Trainwreck is the latest collaboration between comic masterminds Judd Apatow and relative newcomer Amy Schumer. This film marks the first time Schumer tackles the roles of both star and writer in a film, and let me be the first to tell you it is a match made in comedy heaven (or hell, as her character Amy seems more of an ‘anti-hero’). Apatow’s trademark humour is also present, his unashamed crudeness remaining consistent throughout. It’s actually hard to tell where Apatow’s humour ends and Schumer’s begins, as the two make quite a fine comedy duo.
Although there are some traditional rom-com motifs peppered throughout, the film largely keeps them at bay. Trainwreck goes against the grain by instead favouring non-monogamy, stating blatantly (literally, in the first scene) that “monogamy isn’t realistic.” The film follows Amy (Amy Schumer), a writer for a trashy men’s magazine, as she repeatedly navigates the booze-soaked world of one-night stands and random hook-ups. She avoids relationships like the plague until she is assigned to write an article on sports doctor Aaron (Bill Hader). Her hard exterior is slowly chipped away at as the two hit it off, and Amy begins to realize that perhaps monogamy isn’t so bad after all. Even though the film ends in a more typical fashion, it’s the journey that makes it really enjoyable to watch.
It’s clear from the get-go that Schumer has a knack for creating incredibly relatable characters. The ensemble cast features more than a few well-known faces, including LeBron James, John Cena, Tilda Swinton, as well as half a dozen SNL alumni, including a ton of cameos. Trainwreck breaks the mold in a way only Schumer can get away with. There’s a refreshing gender role-reversal between the male and female characters, a welcome change for a genre so hopelessly stuck in clichéd character archetypes. Amy is afraid of relationships, while many of the male characters favour them. One of the best examples is LeBron James (playing himself) who fills the supportive (and hilariously frugal) best friend role to Aaron, encouraging him to pursue Amy.
Schumer herself shines in the starring role, picking up any slack in her scenes. Her on-screen chemistry with Hader is unconventional but realistic, and wickedly funny. One thing she doesn’t do is hold back—with anything. No character is safe from her comedic wrath, and she dishes on everyone, including herself. As with her show Inside Amy Schumer, she takes a no-holds-barred look at the 21st century woman, scrutinizing everything (and I mean everything) for our viewing pleasure. With the breakout success of her show, and her apparent knack for screenwriting, it’s clear that Schumer is here to stay.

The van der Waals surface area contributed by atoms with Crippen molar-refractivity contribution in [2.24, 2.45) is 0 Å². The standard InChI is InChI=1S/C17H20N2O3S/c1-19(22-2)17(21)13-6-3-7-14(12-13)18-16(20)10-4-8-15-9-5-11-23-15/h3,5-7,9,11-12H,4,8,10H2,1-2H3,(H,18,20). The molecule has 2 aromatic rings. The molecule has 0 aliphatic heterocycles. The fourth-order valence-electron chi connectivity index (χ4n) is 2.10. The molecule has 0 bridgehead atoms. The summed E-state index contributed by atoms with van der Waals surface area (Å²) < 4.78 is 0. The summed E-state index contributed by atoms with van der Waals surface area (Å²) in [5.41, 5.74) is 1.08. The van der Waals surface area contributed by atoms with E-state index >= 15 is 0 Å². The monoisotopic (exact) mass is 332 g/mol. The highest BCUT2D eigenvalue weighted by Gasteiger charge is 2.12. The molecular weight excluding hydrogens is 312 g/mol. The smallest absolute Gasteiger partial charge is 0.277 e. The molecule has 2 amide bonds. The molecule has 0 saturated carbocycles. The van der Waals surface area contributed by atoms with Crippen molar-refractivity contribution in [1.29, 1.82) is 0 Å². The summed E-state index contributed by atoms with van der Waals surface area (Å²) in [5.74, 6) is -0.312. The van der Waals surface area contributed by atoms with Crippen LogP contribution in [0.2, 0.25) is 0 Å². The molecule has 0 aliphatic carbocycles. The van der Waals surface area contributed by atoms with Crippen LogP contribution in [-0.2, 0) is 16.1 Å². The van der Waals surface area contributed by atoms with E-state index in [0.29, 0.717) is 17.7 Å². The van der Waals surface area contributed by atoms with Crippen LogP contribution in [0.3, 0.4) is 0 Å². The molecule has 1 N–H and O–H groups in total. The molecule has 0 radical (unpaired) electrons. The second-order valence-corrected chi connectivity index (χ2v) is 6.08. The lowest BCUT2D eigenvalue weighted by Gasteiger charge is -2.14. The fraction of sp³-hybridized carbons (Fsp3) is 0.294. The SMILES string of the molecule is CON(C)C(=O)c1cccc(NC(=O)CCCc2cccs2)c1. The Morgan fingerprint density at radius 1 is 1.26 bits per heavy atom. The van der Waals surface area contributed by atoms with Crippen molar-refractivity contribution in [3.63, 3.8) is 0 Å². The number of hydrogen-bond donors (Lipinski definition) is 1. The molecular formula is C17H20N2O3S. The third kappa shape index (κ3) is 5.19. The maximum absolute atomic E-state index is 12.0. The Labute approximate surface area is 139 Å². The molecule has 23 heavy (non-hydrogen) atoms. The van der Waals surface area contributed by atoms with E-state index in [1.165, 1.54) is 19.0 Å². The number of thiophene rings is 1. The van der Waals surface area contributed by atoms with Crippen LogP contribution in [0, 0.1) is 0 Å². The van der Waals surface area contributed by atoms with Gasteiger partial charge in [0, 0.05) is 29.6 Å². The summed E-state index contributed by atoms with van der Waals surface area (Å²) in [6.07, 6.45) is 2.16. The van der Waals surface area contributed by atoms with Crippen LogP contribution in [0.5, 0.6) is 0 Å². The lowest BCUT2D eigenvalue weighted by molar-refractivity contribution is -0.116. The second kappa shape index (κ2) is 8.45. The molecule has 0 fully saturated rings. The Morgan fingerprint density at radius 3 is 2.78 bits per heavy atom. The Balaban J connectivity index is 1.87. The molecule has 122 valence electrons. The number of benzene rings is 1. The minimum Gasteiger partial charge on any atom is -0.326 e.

Hader’s slightly nerdy, slightly awkward sports doctor Aaron is at first not your typical rom-com co-lead. He’s awkward, gangly, and has a sort of creepy yet dopey stare that only Hader can muster. But from the get-go, he’s a guy you’ll want to root for with his sensible, down-to-earth qualities. And his friendship with LeBron James is one almost deserving of its own spinoff.
Trainwreck marks the first time director Judd Apatow didn’t also write his own film. The 40-Year-Old Virgin/Knocked Up director reportedly contacted Schumer after hearing her on the Howard Stern Show to talk about collaborating.
The film moves at its own pace, only slowing down slightly in the middle. In the typical Apatow fashion, it clocks in a little longer than usual, this time at a meaty 125 min. Some of the scenes are a little longer than they need to be, but only just. It doesn’t really matter. You’ll be laughing the whole way through.
The bottom line: Check this one out. It’s a subversive blend of crude and heartwarming, offering a fresh take on a theme in dire need of reinvention. Schumer and Apatow prove themselves a worthy team, creating something that is both cohesive and distinctly their own style. Don’t let the title scare you away; Trainwreck is anything but.